Retailers pledge to improve diversity as boardrooms remain male and white

Saleha Riaz
·3-min read
Pret a Manger joins a host of retailers including KFC and John Lewis that have pledged to take action to improve diversity practices across their industry. Photo: Getty Images
Pret a Manger joins a host of retailers including KFC and John Lewis that have pledged to take action to improve diversity practices across their industry. Photo: Getty Images

Around 50 retailers have signed up to a Diversity and Inclusion (D&I) charter led by the British Retail Consortium (BRC) as recent data shows the lack of women on boards and very few black or ethnic minority leaders.

The companies, including Ann Summers, Reiss, John Lewis, KFC, Pret a Manger, Ted Baker (TED.L) and Superdry (SDRY.L), have pledged to take action to improve diversity practices across their industry. Their plan includes appointing diversity and inclusion executives; improving recruitment practices to remove bias; and collecting data on diversity.

Other firms that have signed the charter include Boots (WBA), All Saints, B&Q and WH Smith (SMWH.L).

BRC chief Helen Dickinson said “retail revolves around the customer, and to serve the needs of a diverse country, we need a diversity of ideas, experiences and backgrounds across our businesses.

“The first step to achieving change is acknowledgement and understanding of where the challenges lie. Now, we must act," she added.

A recent report by the BRC, the MBS Group and PwC showed that more work is needed to create a fully diverse and equitable retail industry.

The study found that more than one in five retailers have no women at all on their boards, and 15% have no women on their executive committees.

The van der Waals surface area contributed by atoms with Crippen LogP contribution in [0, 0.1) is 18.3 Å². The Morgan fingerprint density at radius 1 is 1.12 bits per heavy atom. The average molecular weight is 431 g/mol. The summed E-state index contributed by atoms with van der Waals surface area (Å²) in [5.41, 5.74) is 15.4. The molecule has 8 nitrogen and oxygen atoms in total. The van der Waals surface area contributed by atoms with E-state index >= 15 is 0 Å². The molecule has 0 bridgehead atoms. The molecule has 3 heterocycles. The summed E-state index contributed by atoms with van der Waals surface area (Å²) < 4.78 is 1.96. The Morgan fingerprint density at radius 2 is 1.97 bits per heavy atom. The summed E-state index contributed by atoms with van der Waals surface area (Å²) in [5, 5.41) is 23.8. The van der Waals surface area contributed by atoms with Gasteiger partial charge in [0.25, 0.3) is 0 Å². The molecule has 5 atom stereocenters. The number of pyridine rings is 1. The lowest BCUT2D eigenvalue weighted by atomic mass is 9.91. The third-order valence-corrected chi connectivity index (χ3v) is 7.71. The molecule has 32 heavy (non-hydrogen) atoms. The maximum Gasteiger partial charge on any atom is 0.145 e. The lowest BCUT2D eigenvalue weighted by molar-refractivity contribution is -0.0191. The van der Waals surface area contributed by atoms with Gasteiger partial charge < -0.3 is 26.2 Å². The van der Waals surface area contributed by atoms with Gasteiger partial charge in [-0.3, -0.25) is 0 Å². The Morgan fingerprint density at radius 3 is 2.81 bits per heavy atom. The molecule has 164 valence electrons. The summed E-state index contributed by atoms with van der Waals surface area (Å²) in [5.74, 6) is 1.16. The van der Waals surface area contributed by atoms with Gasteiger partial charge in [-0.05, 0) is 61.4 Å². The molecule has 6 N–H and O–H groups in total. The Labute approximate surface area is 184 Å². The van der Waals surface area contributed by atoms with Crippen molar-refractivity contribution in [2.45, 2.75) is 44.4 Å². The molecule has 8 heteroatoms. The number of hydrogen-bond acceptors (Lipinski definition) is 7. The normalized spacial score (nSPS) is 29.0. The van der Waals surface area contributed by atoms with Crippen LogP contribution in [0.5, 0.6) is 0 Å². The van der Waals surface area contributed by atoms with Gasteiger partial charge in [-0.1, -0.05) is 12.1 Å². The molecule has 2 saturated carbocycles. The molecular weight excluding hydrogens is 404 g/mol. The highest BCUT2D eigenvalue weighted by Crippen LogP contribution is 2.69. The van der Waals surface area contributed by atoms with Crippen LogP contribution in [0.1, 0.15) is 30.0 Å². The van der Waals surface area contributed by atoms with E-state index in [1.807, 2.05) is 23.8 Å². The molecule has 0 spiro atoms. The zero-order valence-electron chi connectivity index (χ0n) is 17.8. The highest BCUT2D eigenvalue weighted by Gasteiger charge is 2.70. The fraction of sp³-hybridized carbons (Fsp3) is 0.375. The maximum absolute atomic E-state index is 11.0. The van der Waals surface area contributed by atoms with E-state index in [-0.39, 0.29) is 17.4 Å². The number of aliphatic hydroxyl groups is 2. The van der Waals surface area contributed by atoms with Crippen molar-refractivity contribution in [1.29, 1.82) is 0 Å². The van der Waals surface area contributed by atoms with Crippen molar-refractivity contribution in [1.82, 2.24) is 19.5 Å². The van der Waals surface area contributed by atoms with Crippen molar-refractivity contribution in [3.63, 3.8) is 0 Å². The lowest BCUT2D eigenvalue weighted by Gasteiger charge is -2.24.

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Some 69% of retailers have an all-male CEO, CFO and chair. Only 9.6% of the industry’s CEOs are women and only 4.3% of the sector’s chairs are women.

The report also found that only 4.5% of boards, 5.8% of executive committees and 6% of direct reports to boards are from an ethnic minority background, compared to 12.5% of the UK population.

A majority (84%) of retailers say that D&I is a priority, but less than half (49%) of employees agree that it is sufficiently high up their employers’ agenda.

All (100%) D&I strategies in retail firms look at gender, 90% look at race and ethnicity and 68% look at LGBTQ+, but only half look at disability, and less than a quarter cover social mobility (20%) or age (23%).

Financial companies in the UK are facing a regulatory crackdown unless they improve diversity on their board of directors and amongst their employees, the Financial Conduct Authority (FCA) said.

The UK's financial watchdog also said that it is considering making it a requirement for companies who wish to list in Britain to meet diversity standards.

And a report from earlier this month found that some of the UK's biggest companies in the FTSE 100 (^FTSE) have yet to appoint a single member of any ethnic background to their boards.

The Parker Review showed that out of 100 of Britain's best-known firms, 16 companies, including the London Stock Exchange Group (LSEG.L), International Consolidated Airlines Group (IAG.L) and BAE Systems (BA.L) have all-white boards.

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